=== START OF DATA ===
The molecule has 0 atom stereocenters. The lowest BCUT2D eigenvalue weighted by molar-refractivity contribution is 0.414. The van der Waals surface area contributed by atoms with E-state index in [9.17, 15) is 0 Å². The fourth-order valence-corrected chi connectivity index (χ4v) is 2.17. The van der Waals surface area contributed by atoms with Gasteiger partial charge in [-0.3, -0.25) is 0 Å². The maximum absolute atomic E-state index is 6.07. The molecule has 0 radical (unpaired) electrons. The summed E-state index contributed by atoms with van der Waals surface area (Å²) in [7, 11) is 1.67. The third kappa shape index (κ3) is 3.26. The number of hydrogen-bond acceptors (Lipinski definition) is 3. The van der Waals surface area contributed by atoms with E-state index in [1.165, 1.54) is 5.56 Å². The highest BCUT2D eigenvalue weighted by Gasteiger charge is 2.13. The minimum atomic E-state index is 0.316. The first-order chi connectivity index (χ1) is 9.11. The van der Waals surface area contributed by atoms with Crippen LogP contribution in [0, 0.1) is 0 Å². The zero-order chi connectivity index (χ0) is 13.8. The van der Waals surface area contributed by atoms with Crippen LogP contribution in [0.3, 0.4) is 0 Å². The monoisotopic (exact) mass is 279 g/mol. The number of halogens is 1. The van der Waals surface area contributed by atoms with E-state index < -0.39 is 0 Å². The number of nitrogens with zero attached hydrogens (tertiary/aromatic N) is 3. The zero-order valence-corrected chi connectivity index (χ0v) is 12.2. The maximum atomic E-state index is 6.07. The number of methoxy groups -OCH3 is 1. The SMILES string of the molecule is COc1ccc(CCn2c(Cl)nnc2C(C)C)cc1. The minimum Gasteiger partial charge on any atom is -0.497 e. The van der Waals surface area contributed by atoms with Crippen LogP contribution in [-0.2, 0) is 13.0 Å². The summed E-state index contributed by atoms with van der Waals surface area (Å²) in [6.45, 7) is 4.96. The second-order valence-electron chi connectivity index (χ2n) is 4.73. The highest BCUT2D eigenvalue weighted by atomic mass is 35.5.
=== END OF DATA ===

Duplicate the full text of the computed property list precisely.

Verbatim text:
The molecule has 0 atom stereocenters. The lowest BCUT2D eigenvalue weighted by molar-refractivity contribution is 0.414. The van der Waals surface area contributed by atoms with E-state index in [9.17, 15) is 0 Å². The fourth-order valence-corrected chi connectivity index (χ4v) is 2.17. The van der Waals surface area contributed by atoms with Gasteiger partial charge in [-0.3, -0.25) is 0 Å². The maximum absolute atomic E-state index is 6.07. The molecule has 0 radical (unpaired) electrons. The summed E-state index contributed by atoms with van der Waals surface area (Å²) in [7, 11) is 1.67. The third kappa shape index (κ3) is 3.26. The number of hydrogen-bond acceptors (Lipinski definition) is 3. The van der Waals surface area contributed by atoms with E-state index in [1.165, 1.54) is 5.56 Å². The highest BCUT2D eigenvalue weighted by Gasteiger charge is 2.13. The minimum atomic E-state index is 0.316. The first-order chi connectivity index (χ1) is 9.11. The van der Waals surface area contributed by atoms with Crippen LogP contribution in [0, 0.1) is 0 Å². The zero-order chi connectivity index (χ0) is 13.8. The van der Waals surface area contributed by atoms with Crippen LogP contribution in [0.3, 0.4) is 0 Å². The monoisotopic (exact) mass is 279 g/mol. The number of halogens is 1. The van der Waals surface area contributed by atoms with E-state index < -0.39 is 0 Å². The number of nitrogens with zero attached hydrogens (tertiary/aromatic N) is 3. The zero-order valence-corrected chi connectivity index (χ0v) is 12.2. The maximum atomic E-state index is 6.07. The number of methoxy groups -OCH3 is 1. The SMILES string of the molecule is COc1ccc(CCn2c(Cl)nnc2C(C)C)cc1. The minimum Gasteiger partial charge on any atom is -0.497 e. The van der Waals surface area contributed by atoms with Crippen LogP contribution in [-0.2, 0) is 13.0 Å². The summed E-state index contributed by atoms with van der Waals surface area (Å²) in [6.45, 7) is 4.96. The second-order valence-electron chi connectivity index (χ2n) is 4.73. The highest BCUT2D eigenvalue weighted by atomic mass is 35.5.